Each month brings with it news of the latest multi-business public company looking to ignite shareholder returns by separating. Sometimes compelled by external pressure from activist investment funds, sometimes by regulations, spinoffs are taking place across a range of industries. Consider the case of Indonesian banks spinning off their Shariah banking operations.
Corporate break-ups may be in vogue, but are they worth it? Separations are costly; one-time costs typically amount to 1 percent to 2 percent of revenue, sometimes more for the most complex separations. They’re time-consuming, too, generally taking 12 to 18 months from decision to close. As anyone who has embarked on a separation can attest, they’re also resource-intensive and distracting for an organization, causing a high degree of inward focus.
The big question for boards and CEOs pondering such a move is: “Does the break-up succeed in creating shareholder value?” The answer is: “sometimes”. We determined this by analyzing the performance 18 months post-separation of 40 transactions involving companies valued at more than $1 billion in the 2001 to 2010 timeframe. We focused on deals in which two separate public companies were formed out of a portfolio in which there had been some level of strategic and operational integration.
Based on our analysis, the top third of separations delivered significant value: The combined market cap of the new businesses after separation exceeded their pre-spin value by more than 50 percent. That’s the good news. But in another one-third of the cases, the combined market cap of the new companies was 40 percent less than their pre-spin value 18 months after separating.
This tells us that separations are “high beta” events, requiring CEOs and boards to thoroughly understand the most important contributors to success and to take a measured approach to spinoffs, even in the face of external pressures from investors.
A number of factors distinguish winners from underperformers. First, a seemingly obvious point, but one that sometimes doesn’t garner sufficient attention and rigor: The break-up must enable one or both of the companies to do something they can’t do today, like gain access to new markets, significantly reduce costs, build new capabilities or make strategic investments. For a separation to have merit, a company’s existing operating and ownership structure must preclude those actions. In the best cases, executives can articulate the clear and compelling rationale for separating and quantify the value that would be created from each of those actions.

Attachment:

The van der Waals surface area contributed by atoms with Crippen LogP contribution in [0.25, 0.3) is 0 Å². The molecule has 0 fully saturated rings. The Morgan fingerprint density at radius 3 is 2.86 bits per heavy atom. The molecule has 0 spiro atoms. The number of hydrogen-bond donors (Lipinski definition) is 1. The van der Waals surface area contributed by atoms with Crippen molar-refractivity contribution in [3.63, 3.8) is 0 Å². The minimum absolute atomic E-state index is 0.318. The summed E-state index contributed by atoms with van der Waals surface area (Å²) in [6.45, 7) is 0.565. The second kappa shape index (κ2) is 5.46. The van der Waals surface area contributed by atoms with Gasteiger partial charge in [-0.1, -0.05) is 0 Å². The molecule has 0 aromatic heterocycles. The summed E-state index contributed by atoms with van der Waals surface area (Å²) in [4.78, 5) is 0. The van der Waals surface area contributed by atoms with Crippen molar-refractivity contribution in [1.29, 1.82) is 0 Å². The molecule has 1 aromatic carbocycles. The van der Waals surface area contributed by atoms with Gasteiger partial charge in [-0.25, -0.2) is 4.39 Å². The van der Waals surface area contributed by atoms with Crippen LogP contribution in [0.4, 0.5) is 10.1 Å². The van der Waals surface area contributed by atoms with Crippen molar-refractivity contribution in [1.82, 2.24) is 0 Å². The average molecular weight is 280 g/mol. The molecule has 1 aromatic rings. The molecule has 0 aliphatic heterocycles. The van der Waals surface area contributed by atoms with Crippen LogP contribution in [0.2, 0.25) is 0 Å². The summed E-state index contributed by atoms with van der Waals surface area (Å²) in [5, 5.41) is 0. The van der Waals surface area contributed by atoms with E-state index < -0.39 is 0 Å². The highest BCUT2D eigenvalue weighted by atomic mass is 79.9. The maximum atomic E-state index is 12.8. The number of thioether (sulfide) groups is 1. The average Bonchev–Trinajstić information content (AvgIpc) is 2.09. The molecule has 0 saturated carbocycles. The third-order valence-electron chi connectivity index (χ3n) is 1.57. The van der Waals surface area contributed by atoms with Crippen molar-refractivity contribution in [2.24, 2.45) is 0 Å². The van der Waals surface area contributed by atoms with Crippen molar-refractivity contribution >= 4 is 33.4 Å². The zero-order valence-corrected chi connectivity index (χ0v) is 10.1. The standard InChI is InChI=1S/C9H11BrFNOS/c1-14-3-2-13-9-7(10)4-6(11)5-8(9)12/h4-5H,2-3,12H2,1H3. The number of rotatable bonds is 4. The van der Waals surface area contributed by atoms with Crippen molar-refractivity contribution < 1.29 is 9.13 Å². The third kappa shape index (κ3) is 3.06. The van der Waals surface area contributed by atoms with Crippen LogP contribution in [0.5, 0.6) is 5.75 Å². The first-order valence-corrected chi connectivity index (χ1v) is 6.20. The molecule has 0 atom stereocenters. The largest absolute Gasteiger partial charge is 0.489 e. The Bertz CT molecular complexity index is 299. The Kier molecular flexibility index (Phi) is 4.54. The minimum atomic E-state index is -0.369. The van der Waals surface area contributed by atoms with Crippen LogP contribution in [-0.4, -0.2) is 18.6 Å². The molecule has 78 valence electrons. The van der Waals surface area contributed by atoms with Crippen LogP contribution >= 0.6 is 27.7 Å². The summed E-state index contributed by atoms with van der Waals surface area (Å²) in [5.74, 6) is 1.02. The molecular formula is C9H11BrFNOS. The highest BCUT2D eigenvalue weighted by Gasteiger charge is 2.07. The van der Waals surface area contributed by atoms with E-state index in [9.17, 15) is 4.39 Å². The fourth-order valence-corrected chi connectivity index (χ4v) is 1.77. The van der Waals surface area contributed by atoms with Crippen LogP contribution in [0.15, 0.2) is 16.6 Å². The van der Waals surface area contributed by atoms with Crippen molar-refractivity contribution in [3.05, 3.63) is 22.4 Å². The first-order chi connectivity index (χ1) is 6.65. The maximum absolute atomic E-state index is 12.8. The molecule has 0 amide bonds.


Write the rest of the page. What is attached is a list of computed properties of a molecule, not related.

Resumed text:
In addition to executing the transactional elements of a break-up, winners produce plans and actions for change that ensure both companies will be competitive in their future markets. The risk from too little change is that the new companies find themselves as just smaller versions of the original entity, with stranded costs and no new advantages. The risks from too much change are that the separation process falters because it is overwhelmed by complexity, or the new companies stumble in their first few quarters of stand-alone performance, having failed to digest all of the changes.
Separations always result in extra costs from the need to duplicate activities and personnel, or from losing economies of scale. The best companies develop a specific plan for offsetting these incremental costs, typically over a period of 12 to 24 months after the separation, and they set these expectations with investors before the separation is completed.
During a separation, competitors frequently attempt to disrupt customer relationships, and employees often become distracted. That’s why the most successful companies evaluate whether the separation will create an opening for a competitor to attack; which critical initiatives they’ll need to insulate from the distraction of the separation process; and whether they’ll be able to retain key talent. They take appropriate actions during the separation process to mitigate those risks.
Finally, executives of successful separations anticipate the talent depth required for both new companies, during and after the split. After separating, both companies need organizations with the capabilities and the credibility necessary to operate as public companies and to compete effectively on a stand-alone basis. In the best of cases, executives decide as early as possible which future critical roles they can fill internally and which would require new talent. Tackling these decisions early allows sufficient time for external searches. It also improves the odds that external hires can be on board before the split and can take part in designing the new companies.
Andy Pasternak is a partner with Bain & Company’s Chicago office. Jean-Pierre Felenbok and Thomas Olsen are partners in Bain’s Jakarta office.